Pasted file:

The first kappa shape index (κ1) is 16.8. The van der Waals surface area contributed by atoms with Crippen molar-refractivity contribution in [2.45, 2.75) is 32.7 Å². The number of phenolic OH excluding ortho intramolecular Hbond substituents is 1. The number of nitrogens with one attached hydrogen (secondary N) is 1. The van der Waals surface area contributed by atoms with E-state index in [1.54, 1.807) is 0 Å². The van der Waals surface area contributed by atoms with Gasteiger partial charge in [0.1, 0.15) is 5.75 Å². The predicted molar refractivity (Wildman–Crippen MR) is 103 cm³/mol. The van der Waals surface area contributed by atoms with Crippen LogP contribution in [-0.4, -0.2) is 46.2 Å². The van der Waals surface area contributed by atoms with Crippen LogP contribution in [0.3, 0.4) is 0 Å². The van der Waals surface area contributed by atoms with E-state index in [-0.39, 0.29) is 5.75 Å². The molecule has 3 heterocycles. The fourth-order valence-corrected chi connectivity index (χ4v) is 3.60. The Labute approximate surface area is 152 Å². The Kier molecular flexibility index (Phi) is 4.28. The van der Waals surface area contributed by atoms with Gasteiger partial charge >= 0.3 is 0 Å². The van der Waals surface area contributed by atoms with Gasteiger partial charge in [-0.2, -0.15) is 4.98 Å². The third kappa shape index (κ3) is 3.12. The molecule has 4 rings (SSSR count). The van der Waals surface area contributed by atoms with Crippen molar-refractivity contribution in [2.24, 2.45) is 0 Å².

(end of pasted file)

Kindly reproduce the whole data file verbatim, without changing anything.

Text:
The first kappa shape index (κ1) is 16.8. The van der Waals surface area contributed by atoms with Crippen molar-refractivity contribution in [2.45, 2.75) is 32.7 Å². The number of phenolic OH excluding ortho intramolecular Hbond substituents is 1. The number of nitrogens with one attached hydrogen (secondary N) is 1. The van der Waals surface area contributed by atoms with E-state index in [1.54, 1.807) is 0 Å². The van der Waals surface area contributed by atoms with Gasteiger partial charge in [0.1, 0.15) is 5.75 Å². The predicted molar refractivity (Wildman–Crippen MR) is 103 cm³/mol. The van der Waals surface area contributed by atoms with Crippen LogP contribution in [-0.4, -0.2) is 46.2 Å². The van der Waals surface area contributed by atoms with Crippen LogP contribution in [0.3, 0.4) is 0 Å². The van der Waals surface area contributed by atoms with E-state index in [-0.39, 0.29) is 5.75 Å². The molecule has 3 heterocycles. The fourth-order valence-corrected chi connectivity index (χ4v) is 3.60. The Labute approximate surface area is 152 Å². The Kier molecular flexibility index (Phi) is 4.28. The van der Waals surface area contributed by atoms with Gasteiger partial charge >= 0.3 is 0 Å². The van der Waals surface area contributed by atoms with Gasteiger partial charge in [-0.2, -0.15) is 4.98 Å². The third kappa shape index (κ3) is 3.12. The molecule has 4 rings (SSSR count). The van der Waals surface area contributed by atoms with Crippen molar-refractivity contribution in [2.24, 2.45) is 0 Å².